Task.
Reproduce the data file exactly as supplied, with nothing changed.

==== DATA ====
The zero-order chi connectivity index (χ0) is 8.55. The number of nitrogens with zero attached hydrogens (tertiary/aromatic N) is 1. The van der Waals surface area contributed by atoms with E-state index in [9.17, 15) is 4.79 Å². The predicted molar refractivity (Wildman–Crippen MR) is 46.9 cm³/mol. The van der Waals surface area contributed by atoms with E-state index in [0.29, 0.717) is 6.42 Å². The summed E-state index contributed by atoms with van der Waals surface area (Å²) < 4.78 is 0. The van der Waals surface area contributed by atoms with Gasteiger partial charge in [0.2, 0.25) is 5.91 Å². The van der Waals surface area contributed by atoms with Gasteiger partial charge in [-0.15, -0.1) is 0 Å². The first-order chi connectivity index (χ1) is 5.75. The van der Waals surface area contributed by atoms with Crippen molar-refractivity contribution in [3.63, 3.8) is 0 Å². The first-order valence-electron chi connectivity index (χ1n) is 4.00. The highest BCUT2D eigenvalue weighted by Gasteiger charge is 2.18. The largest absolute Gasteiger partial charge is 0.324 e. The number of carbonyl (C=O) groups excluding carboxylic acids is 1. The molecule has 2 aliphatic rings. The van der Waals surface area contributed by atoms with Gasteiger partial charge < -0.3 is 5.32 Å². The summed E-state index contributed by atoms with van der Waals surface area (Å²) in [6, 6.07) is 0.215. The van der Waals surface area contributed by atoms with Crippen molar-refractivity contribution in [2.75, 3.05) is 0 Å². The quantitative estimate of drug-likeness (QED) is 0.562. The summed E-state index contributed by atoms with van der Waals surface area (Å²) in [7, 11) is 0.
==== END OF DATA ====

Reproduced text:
The zero-order chi connectivity index (χ0) is 8.55. The number of nitrogens with zero attached hydrogens (tertiary/aromatic N) is 1. The van der Waals surface area contributed by atoms with E-state index in [9.17, 15) is 4.79 Å². The predicted molar refractivity (Wildman–Crippen MR) is 46.9 cm³/mol. The van der Waals surface area contributed by atoms with E-state index in [0.29, 0.717) is 6.42 Å². The summed E-state index contributed by atoms with van der Waals surface area (Å²) < 4.78 is 0. The van der Waals surface area contributed by atoms with Gasteiger partial charge in [0.2, 0.25) is 5.91 Å². The van der Waals surface area contributed by atoms with Gasteiger partial charge in [-0.15, -0.1) is 0 Å². The first-order chi connectivity index (χ1) is 5.75. The van der Waals surface area contributed by atoms with Crippen molar-refractivity contribution in [3.63, 3.8) is 0 Å². The first-order valence-electron chi connectivity index (χ1n) is 4.00. The highest BCUT2D eigenvalue weighted by Gasteiger charge is 2.18. The largest absolute Gasteiger partial charge is 0.324 e. The number of carbonyl (C=O) groups excluding carboxylic acids is 1. The molecule has 2 aliphatic rings. The van der Waals surface area contributed by atoms with Gasteiger partial charge < -0.3 is 5.32 Å². The summed E-state index contributed by atoms with van der Waals surface area (Å²) in [6, 6.07) is 0.215. The van der Waals surface area contributed by atoms with Crippen molar-refractivity contribution in [2.75, 3.05) is 0 Å². The quantitative estimate of drug-likeness (QED) is 0.562. The summed E-state index contributed by atoms with van der Waals surface area (Å²) in [7, 11) is 0.